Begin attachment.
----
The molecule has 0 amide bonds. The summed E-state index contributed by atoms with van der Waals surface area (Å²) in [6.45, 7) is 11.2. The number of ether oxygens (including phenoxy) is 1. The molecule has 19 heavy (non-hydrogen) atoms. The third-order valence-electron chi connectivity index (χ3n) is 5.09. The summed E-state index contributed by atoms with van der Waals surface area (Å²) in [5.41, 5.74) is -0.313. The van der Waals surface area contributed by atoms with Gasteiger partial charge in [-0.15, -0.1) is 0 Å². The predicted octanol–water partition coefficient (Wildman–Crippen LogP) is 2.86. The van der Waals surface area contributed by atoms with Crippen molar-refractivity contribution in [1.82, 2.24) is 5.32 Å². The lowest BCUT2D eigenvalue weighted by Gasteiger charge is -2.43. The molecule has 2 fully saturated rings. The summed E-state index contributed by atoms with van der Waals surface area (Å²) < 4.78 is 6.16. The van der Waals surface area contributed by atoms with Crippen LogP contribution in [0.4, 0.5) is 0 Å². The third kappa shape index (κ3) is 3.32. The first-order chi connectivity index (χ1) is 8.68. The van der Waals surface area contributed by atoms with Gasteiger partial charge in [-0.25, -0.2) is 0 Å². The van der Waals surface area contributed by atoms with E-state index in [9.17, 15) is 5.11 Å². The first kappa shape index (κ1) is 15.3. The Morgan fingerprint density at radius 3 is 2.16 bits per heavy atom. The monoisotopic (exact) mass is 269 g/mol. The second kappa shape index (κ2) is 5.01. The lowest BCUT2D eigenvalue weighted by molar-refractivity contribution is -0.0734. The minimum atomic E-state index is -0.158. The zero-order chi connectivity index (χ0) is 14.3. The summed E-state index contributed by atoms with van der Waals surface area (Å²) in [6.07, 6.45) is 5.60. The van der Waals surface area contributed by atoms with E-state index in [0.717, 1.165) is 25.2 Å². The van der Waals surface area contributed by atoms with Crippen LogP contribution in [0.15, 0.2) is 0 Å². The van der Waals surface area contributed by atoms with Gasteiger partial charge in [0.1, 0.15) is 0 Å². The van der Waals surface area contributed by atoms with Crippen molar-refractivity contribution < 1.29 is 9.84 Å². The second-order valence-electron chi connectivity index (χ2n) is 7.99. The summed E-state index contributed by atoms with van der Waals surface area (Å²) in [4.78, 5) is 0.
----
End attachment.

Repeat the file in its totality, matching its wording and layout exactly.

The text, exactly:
The molecule has 0 amide bonds. The summed E-state index contributed by atoms with van der Waals surface area (Å²) in [6.45, 7) is 11.2. The number of ether oxygens (including phenoxy) is 1. The molecule has 19 heavy (non-hydrogen) atoms. The third-order valence-electron chi connectivity index (χ3n) is 5.09. The summed E-state index contributed by atoms with van der Waals surface area (Å²) in [5.41, 5.74) is -0.313. The van der Waals surface area contributed by atoms with Gasteiger partial charge in [-0.15, -0.1) is 0 Å². The predicted octanol–water partition coefficient (Wildman–Crippen LogP) is 2.86. The van der Waals surface area contributed by atoms with Crippen molar-refractivity contribution in [1.82, 2.24) is 5.32 Å². The lowest BCUT2D eigenvalue weighted by Gasteiger charge is -2.43. The molecule has 2 fully saturated rings. The summed E-state index contributed by atoms with van der Waals surface area (Å²) < 4.78 is 6.16. The van der Waals surface area contributed by atoms with Crippen LogP contribution in [0.4, 0.5) is 0 Å². The third kappa shape index (κ3) is 3.32. The first-order chi connectivity index (χ1) is 8.68. The van der Waals surface area contributed by atoms with Gasteiger partial charge in [-0.25, -0.2) is 0 Å². The van der Waals surface area contributed by atoms with E-state index in [9.17, 15) is 5.11 Å². The first kappa shape index (κ1) is 15.3. The Morgan fingerprint density at radius 3 is 2.16 bits per heavy atom. The monoisotopic (exact) mass is 269 g/mol. The second kappa shape index (κ2) is 5.01. The lowest BCUT2D eigenvalue weighted by molar-refractivity contribution is -0.0734. The minimum atomic E-state index is -0.158. The zero-order chi connectivity index (χ0) is 14.3. The summed E-state index contributed by atoms with van der Waals surface area (Å²) in [6.07, 6.45) is 5.60. The van der Waals surface area contributed by atoms with E-state index in [0.717, 1.165) is 25.2 Å². The van der Waals surface area contributed by atoms with Crippen LogP contribution in [0.15, 0.2) is 0 Å². The van der Waals surface area contributed by atoms with Gasteiger partial charge in [0.1, 0.15) is 0 Å². The van der Waals surface area contributed by atoms with Crippen molar-refractivity contribution < 1.29 is 9.84 Å². The second-order valence-electron chi connectivity index (χ2n) is 7.99. The summed E-state index contributed by atoms with van der Waals surface area (Å²) in [4.78, 5) is 0.